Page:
Eat, See, Do: Bonding in broken French

Eat, See, Do: Bonding in broken French

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Being the new expat can be lonely at first, but making French friends is not as difficult as it first appears if you put yourself out there.

I recently posted about how making friends in a foreign country is pretty hard and at 30, your friend-making years feel like they're over. You have your friends all organised into groups – childhood, university, work – and that’s it, you’re out of friend chips.

While living in France, in an attempt to bypass the friend laws, we decided to go back to school. For a few hours of each day we study French so that eventually we stop sounding like French Borats. Besides the learning, we were also hoping we’d meet some people in the process to whom we didn’t feel totally linguistically inferior to. And in a few short days, we actually did.

As if by magic in the space of a week we had developed a veritable posse of foreigners speaking to each other in funny French; Mexican, Italian, Colombian, Equadorian, Italian, Polish, English and New-Zealandish. Granted sometimes we revert to English as everyone speaks it but more often than not our ‘shared’ language is French so that’s how we communicate.

Now, I also mentioned before that making friends just isn’t what it used to be. You don’t just rock up to people and chat to them like you did back in days gone by. Well, it appears, I was wrong.

On Friday night some of us decided to hit the esplanade for the weekly wine festival known as the Les Estivales. I was standing holding the wines when Jono came back from one of the food stands with a paella and a French guy he’d just picked up. After a bit of bonsoir-ing and salut-ing our posse expanded to include a French person teaching us some of the things they don’t teach us in school – if I shared them with you you’d never look at seafood the same way again.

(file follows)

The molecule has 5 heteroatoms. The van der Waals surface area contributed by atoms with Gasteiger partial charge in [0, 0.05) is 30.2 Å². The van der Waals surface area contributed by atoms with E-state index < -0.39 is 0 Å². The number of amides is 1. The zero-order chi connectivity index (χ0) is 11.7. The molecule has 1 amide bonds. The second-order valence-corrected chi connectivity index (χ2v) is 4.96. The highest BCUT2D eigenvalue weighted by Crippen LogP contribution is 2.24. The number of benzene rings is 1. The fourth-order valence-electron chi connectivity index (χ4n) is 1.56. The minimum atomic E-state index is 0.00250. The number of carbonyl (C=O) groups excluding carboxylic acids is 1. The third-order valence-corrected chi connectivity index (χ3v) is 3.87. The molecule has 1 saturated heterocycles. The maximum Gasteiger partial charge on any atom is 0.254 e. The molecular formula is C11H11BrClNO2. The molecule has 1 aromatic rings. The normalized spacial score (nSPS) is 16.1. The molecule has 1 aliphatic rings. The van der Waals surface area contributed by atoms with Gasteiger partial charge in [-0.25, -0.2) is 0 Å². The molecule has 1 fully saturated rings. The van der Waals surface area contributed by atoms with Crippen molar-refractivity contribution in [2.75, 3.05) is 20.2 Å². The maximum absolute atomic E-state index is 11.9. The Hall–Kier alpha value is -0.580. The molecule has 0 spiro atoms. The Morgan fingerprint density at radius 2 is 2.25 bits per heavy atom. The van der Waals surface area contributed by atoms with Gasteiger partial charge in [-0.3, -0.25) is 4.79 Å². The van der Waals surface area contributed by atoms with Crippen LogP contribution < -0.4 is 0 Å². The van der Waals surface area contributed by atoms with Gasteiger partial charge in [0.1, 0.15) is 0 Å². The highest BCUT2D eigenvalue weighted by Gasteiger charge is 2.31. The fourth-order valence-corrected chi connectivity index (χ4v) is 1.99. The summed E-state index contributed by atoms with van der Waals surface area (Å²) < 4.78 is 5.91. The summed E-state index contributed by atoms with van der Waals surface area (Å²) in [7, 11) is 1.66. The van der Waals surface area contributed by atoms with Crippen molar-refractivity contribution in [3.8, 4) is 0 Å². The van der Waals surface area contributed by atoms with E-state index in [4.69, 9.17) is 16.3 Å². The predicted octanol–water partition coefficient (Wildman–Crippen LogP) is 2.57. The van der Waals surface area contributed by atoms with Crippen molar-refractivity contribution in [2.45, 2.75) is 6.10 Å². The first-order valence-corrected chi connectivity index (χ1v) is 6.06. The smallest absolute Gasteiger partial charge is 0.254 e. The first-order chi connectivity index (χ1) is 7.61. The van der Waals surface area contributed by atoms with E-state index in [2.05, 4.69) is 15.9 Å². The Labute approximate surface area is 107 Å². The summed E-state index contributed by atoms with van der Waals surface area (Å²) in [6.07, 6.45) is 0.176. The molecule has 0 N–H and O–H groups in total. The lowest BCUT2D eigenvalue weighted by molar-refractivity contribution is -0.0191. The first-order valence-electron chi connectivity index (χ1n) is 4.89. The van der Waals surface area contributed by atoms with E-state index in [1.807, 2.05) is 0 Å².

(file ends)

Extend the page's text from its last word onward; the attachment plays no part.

Later on he took us to a bar with excellent rum cocktails pre-prepared in bottles (genius) and there we somehow also bumped into our Mexican-classmate friend with her group of friends. We danced away to a Latino/French/American mish-mash of music and enjoyed a great hangover-making evening.

I was initially, I’ve got to be honest, a little suspicious of our new friend. Who is this man? Why does he want to be our friend? Is he going to demand something? Is he hitting on us? (all of us, collectively). Turns out no, he was just being a friendly guy who wanted to hang out with friendly-looking people. Amazing.

Anyway, that was how we met our French friend and, after a day at the beach, ended up the following night at the restaurant recommended by him, Pizza Tavola. On the way there we bumped into someone else we knew from the party a few weeks ago and later that night we bumped into the boyfriend of our lovely Mexican friend. Hopefully you’re getting the picture now that Montpellier is really quite small.

After dinner there was talk of clubbing that would start at midnight and end sometime in the future. It was at this point that we reminded ourselves that even though we were back at school, we would quite like to head home for a nice cup of tea, have a good rest and use the following day fruitfully.

Still, we’re starting to see a new side to Montpellier and a new side to our expat life in France. We are getting to know this strange little city on a whole new level – by bonding with new people we’re also bonding a little bit more with our new home.

Reprinted with permission from Eat, See, Do

Eat, See, DoAnna Krahn left her job in the city of London at the beginning of 2013 to begin travelling and living life as an expat with her New Zealander fiancé. They are currently living and planning a wedding in the South of France. Anna writes about living an expat life, learning languages and travel on her blog Eat,See,Do. You can also find her on Facebook and Twitter.

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